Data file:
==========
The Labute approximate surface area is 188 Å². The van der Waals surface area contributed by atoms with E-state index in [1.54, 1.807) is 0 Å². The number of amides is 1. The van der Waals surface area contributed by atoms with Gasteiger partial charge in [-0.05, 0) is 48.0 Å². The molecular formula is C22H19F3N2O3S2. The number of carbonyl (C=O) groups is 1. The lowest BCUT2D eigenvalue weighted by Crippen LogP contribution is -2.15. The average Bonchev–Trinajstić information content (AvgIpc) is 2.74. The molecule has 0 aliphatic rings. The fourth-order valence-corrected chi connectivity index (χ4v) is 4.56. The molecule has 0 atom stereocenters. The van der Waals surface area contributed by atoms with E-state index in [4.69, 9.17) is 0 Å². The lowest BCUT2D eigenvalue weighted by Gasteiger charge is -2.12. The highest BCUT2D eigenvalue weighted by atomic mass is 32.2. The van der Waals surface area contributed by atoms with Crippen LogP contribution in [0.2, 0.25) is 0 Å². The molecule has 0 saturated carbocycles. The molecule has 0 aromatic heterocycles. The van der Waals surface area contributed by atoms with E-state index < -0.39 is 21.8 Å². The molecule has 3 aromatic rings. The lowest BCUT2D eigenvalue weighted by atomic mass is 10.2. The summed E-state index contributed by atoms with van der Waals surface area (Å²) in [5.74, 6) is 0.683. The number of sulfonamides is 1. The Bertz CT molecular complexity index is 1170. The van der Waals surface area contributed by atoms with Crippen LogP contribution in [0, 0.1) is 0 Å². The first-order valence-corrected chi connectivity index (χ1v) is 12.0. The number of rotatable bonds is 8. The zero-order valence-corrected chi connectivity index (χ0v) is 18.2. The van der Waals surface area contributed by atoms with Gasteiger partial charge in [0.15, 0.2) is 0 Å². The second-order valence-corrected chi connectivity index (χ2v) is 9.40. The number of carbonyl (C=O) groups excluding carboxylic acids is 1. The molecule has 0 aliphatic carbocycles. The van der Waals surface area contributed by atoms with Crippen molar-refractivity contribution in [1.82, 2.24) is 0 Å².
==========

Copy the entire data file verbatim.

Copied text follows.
The Labute approximate surface area is 188 Å². The van der Waals surface area contributed by atoms with E-state index in [1.54, 1.807) is 0 Å². The number of amides is 1. The van der Waals surface area contributed by atoms with Gasteiger partial charge in [-0.05, 0) is 48.0 Å². The molecular formula is C22H19F3N2O3S2. The number of carbonyl (C=O) groups is 1. The lowest BCUT2D eigenvalue weighted by Crippen LogP contribution is -2.15. The average Bonchev–Trinajstić information content (AvgIpc) is 2.74. The molecule has 0 aliphatic rings. The fourth-order valence-corrected chi connectivity index (χ4v) is 4.56. The molecule has 0 atom stereocenters. The van der Waals surface area contributed by atoms with E-state index in [4.69, 9.17) is 0 Å². The lowest BCUT2D eigenvalue weighted by Gasteiger charge is -2.12. The highest BCUT2D eigenvalue weighted by atomic mass is 32.2. The van der Waals surface area contributed by atoms with Crippen LogP contribution in [0.2, 0.25) is 0 Å². The molecule has 0 saturated carbocycles. The molecule has 0 aromatic heterocycles. The van der Waals surface area contributed by atoms with E-state index < -0.39 is 21.8 Å². The molecule has 3 aromatic rings. The lowest BCUT2D eigenvalue weighted by atomic mass is 10.2. The summed E-state index contributed by atoms with van der Waals surface area (Å²) in [5.74, 6) is 0.683. The number of sulfonamides is 1. The Bertz CT molecular complexity index is 1170. The van der Waals surface area contributed by atoms with Crippen LogP contribution in [0, 0.1) is 0 Å². The first-order valence-corrected chi connectivity index (χ1v) is 12.0. The number of rotatable bonds is 8. The zero-order valence-corrected chi connectivity index (χ0v) is 18.2. The van der Waals surface area contributed by atoms with Gasteiger partial charge in [0.15, 0.2) is 0 Å². The second-order valence-corrected chi connectivity index (χ2v) is 9.40. The number of carbonyl (C=O) groups excluding carboxylic acids is 1. The molecule has 0 aliphatic carbocycles. The van der Waals surface area contributed by atoms with Crippen molar-refractivity contribution in [1.82, 2.24) is 0 Å².